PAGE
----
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Murder Rate: 55 homicides per 100,000 residents.

Key Areas of Concern: Central and South Uruapan.

Uruapan has witnessed a drastic increase in violent crimes, primarily due to its strategic importance in avocados and drug trade routes. The central and southern parts of the city are often scenes of cartel-related violence, making them highly unsafe.

Tourist Targeted Risks: Street-level crime including muggings and theft, especially near tourist landmarks and in less policed areas of the city.

9. Ciudad Obregón

Ciudad Obregón, Mexico, pin on map
Shutterstock

Murder Rate: 52 homicides per 100,000 residents.

Key Areas of Concern: North (toward the border).

This city in the state of Sonora has become increasingly violent due to its role in the drug trade route. The northern areas, closer to the U.S. border, are particularly affected, with a high incidence of kidnappings and shootings.

Tourist Targeted Risks: High incidence of gang-related violence, risk of being caught in crossfire, and prevalent vehicle theft.

10. Coatzacoalcos

Coatzacoalcos city during the day time, Mexico
Shutterstock

Murder Rate: 48 homicides per 100,000 residents.

Key Areas of Concern: La Bahía de San Martín, U. Habitacional ISSFAM, Cxala.

Situated on the Gulf of Mexico, Coatzacoalcos has been under the influence of drug cartels for decades. The city’s port status makes it a key point for drug trafficking, leading to significant crime rates in its neighborhoods, especially after dark.

Tourist Targeted Risks: Petty theft, credit card fraud, and violent crime such as armed robbery, particularly in less tourist-friendly neighborhoods.

Safest Cities in Mexico

While certain Mexican cities face significant safety challenges compared to cities in the United States, there are numerous others known for their tranquility and security. These cities offer not only a peaceful atmosphere but also a vibrant cultural experience for tourists and residents alike.

Mérida

Mérida is the vibrant capital of Yucatán
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Mérida is not only the vibrant capital of Yucatán but also ranks as the second safest city in Latin America, as reported by CEO World magazine. With an exceptionally low crime rate of fewer than 2 violent crimes per 100,000 inhabitants annually in recent years, Mérida offers a secure environment. 

Attractions like the Palacio del Gobierno and the Cathedral of San Ildefonso make it culturally rich. Despite its safety, visitors should watch for minor thefts in crowded areas. Mérida is also an ideal base for exploring nearby tourist destinations like Cancún and Playa del Carmen, enhancing its appeal to visitors looking for both culture and relaxation.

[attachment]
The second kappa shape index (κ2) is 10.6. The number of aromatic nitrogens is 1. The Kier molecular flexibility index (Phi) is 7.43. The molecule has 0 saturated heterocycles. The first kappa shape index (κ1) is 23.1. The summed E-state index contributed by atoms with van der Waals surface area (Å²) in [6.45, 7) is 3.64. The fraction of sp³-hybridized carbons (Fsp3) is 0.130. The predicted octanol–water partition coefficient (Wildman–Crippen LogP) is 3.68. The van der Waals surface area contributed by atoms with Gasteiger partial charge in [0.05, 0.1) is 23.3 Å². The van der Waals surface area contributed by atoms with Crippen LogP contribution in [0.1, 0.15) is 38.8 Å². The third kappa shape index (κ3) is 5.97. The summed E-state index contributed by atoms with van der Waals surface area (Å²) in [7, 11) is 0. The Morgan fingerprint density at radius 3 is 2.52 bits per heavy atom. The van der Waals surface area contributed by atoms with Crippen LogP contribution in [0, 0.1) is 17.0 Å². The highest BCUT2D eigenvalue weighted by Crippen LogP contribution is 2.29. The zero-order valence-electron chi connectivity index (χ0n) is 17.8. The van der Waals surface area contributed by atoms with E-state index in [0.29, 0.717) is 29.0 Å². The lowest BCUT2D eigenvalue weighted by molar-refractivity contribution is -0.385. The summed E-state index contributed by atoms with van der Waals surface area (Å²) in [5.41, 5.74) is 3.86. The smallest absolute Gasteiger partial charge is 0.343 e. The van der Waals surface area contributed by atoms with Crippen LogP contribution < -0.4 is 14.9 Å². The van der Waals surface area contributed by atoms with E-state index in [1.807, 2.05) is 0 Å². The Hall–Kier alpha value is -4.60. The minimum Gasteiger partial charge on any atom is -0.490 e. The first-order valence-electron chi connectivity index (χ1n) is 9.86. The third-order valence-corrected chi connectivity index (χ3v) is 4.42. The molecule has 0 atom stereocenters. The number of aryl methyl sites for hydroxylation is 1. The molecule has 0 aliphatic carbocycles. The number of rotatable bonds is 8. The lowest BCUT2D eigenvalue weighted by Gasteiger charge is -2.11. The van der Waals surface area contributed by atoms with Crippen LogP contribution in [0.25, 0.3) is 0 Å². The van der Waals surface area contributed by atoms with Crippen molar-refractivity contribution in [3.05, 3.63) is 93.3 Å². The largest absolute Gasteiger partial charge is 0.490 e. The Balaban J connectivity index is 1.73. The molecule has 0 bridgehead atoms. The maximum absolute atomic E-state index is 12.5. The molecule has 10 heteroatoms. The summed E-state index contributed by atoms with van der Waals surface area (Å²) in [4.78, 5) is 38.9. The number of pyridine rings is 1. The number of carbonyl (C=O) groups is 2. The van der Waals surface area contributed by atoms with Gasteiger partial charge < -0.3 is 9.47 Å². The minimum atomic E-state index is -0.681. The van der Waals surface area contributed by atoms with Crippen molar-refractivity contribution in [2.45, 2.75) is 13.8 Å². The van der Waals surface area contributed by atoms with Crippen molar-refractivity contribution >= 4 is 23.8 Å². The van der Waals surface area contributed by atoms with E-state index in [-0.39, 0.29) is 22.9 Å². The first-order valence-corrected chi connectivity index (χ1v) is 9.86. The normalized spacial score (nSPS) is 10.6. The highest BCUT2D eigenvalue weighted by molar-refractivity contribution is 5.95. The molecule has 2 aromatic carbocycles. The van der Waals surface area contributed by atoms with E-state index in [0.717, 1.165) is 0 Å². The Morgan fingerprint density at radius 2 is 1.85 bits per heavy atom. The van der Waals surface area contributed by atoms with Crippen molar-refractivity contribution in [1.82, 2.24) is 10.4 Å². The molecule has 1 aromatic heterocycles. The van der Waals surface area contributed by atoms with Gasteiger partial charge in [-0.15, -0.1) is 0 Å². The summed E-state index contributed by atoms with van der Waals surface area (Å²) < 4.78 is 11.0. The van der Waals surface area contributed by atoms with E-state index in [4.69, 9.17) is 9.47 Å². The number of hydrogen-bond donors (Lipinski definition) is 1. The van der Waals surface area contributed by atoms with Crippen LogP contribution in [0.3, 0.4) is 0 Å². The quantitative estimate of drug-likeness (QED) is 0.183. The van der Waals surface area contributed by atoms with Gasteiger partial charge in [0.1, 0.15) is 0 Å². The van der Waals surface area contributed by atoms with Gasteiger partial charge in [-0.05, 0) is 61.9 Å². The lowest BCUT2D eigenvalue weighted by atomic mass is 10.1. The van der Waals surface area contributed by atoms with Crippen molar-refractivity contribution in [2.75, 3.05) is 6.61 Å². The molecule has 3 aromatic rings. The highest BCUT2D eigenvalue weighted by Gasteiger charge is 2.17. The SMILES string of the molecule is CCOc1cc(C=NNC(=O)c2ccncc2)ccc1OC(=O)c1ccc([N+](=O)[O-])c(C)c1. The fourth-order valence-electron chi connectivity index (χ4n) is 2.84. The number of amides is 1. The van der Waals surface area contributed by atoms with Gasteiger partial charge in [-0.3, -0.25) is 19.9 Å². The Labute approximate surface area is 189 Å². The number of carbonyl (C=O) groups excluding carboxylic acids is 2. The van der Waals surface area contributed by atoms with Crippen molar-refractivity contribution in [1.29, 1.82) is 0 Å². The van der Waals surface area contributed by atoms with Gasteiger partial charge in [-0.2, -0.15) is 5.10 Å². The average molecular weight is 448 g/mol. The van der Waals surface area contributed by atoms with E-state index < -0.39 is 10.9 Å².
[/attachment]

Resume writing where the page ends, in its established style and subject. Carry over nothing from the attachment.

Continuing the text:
Playa del Carmen

Playa del Carmen
Shutterstock

This beach town on Mexico’s Caribbean coast is marked by its expansive growth, attracting about 186,000 expatriates. It boasts a cost of living significantly lower than the U.S., with average monthly rents ranging from $700 to $2,500, depending on proximity to the beach and amenities offered. 

While generally safe, recent spikes in minor drug-related incidents in areas close to Tulum suggest visitors maintain caution, especially at night. The town’s proximity to the iconic Chichén Itzá and vibrant nightlife continues to draw a global crowd.

Tulum

Maya ruins overlook the beautiful Caribbean
Flickr / Camilo Gonzalez / CC BY 2.0

Known for its pristine beaches and majestic ruins, Tulum is considered safe, though vigilance is advised due to recent minor increases in gang-related activities, primarily confined to non-tourist areas. 

The overall crime rate remains low, with a focus on petty theft. Tulum’s natural beauty and historical significance, coupled with its relaxed atmosphere, make it a favorite among tourists, despite potential risks which are generally well-managed through local security efforts.

Puerto Vallarta

Puerto Vallarta
Shutterstock / Diego Grandi

Set between the Sierra Madre mountains and the Pacific Ocean, Puerto Vallarta is celebrated for its stunning landscapes, thriving arts scene, and dynamic expat community. The city sees a low crime rate, with occasional petty thefts such as pickpocketing being the most common concern. 

Living expenses here are variable, with average monthly rental costs ranging from $650 for modest accommodations to over $3,500 for luxury seaside living. The city’s robust tourist infrastructure and active cultural life make it a safe and appealing destination for retirees and other expatriates.

San Miguel de Allende

A look through the narrow street of San Miguel de Allende
Unsplash / Miranda Garside